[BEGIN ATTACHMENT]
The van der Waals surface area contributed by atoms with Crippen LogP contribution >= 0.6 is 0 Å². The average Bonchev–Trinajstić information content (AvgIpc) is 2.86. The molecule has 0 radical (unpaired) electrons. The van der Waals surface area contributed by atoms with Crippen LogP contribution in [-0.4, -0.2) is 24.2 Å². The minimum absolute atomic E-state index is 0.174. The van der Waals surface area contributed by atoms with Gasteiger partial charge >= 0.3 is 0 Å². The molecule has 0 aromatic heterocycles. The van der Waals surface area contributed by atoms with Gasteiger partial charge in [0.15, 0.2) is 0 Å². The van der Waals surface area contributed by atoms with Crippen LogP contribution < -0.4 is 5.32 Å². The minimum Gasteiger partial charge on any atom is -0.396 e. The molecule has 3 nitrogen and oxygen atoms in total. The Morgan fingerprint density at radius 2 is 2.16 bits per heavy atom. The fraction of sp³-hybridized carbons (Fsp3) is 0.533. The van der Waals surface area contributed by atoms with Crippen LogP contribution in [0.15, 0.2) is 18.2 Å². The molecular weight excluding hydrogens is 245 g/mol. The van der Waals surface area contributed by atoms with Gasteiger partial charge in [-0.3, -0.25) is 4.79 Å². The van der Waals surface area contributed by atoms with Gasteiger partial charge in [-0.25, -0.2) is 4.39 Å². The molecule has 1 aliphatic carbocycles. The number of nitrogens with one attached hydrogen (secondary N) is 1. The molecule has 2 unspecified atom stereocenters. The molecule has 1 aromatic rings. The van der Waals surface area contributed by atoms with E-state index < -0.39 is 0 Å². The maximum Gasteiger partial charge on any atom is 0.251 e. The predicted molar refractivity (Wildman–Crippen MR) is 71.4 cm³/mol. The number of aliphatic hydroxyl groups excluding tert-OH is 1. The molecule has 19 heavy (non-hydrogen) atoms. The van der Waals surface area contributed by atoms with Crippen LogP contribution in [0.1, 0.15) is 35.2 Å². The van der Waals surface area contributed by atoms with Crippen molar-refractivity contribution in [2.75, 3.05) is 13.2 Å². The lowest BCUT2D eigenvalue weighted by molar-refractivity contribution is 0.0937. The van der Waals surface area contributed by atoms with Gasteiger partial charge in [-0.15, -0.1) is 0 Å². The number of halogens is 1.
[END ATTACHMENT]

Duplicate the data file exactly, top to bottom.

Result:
The van der Waals surface area contributed by atoms with Crippen LogP contribution >= 0.6 is 0 Å². The average Bonchev–Trinajstić information content (AvgIpc) is 2.86. The molecule has 0 radical (unpaired) electrons. The van der Waals surface area contributed by atoms with Crippen LogP contribution in [-0.4, -0.2) is 24.2 Å². The minimum absolute atomic E-state index is 0.174. The van der Waals surface area contributed by atoms with Gasteiger partial charge >= 0.3 is 0 Å². The molecule has 0 aromatic heterocycles. The van der Waals surface area contributed by atoms with Gasteiger partial charge in [0.15, 0.2) is 0 Å². The van der Waals surface area contributed by atoms with Crippen LogP contribution < -0.4 is 5.32 Å². The minimum Gasteiger partial charge on any atom is -0.396 e. The molecule has 3 nitrogen and oxygen atoms in total. The Morgan fingerprint density at radius 2 is 2.16 bits per heavy atom. The fraction of sp³-hybridized carbons (Fsp3) is 0.533. The van der Waals surface area contributed by atoms with Crippen LogP contribution in [0.15, 0.2) is 18.2 Å². The molecular weight excluding hydrogens is 245 g/mol. The van der Waals surface area contributed by atoms with Gasteiger partial charge in [-0.3, -0.25) is 4.79 Å². The van der Waals surface area contributed by atoms with Gasteiger partial charge in [-0.25, -0.2) is 4.39 Å². The molecule has 1 aliphatic carbocycles. The number of nitrogens with one attached hydrogen (secondary N) is 1. The molecule has 2 unspecified atom stereocenters. The molecule has 1 aromatic rings. The van der Waals surface area contributed by atoms with E-state index < -0.39 is 0 Å². The maximum Gasteiger partial charge on any atom is 0.251 e. The predicted molar refractivity (Wildman–Crippen MR) is 71.4 cm³/mol. The number of aliphatic hydroxyl groups excluding tert-OH is 1. The molecule has 19 heavy (non-hydrogen) atoms. The van der Waals surface area contributed by atoms with Crippen LogP contribution in [0.1, 0.15) is 35.2 Å². The van der Waals surface area contributed by atoms with Crippen molar-refractivity contribution in [2.75, 3.05) is 13.2 Å². The lowest BCUT2D eigenvalue weighted by molar-refractivity contribution is 0.0937. The van der Waals surface area contributed by atoms with Gasteiger partial charge in [-0.15, -0.1) is 0 Å². The number of halogens is 1.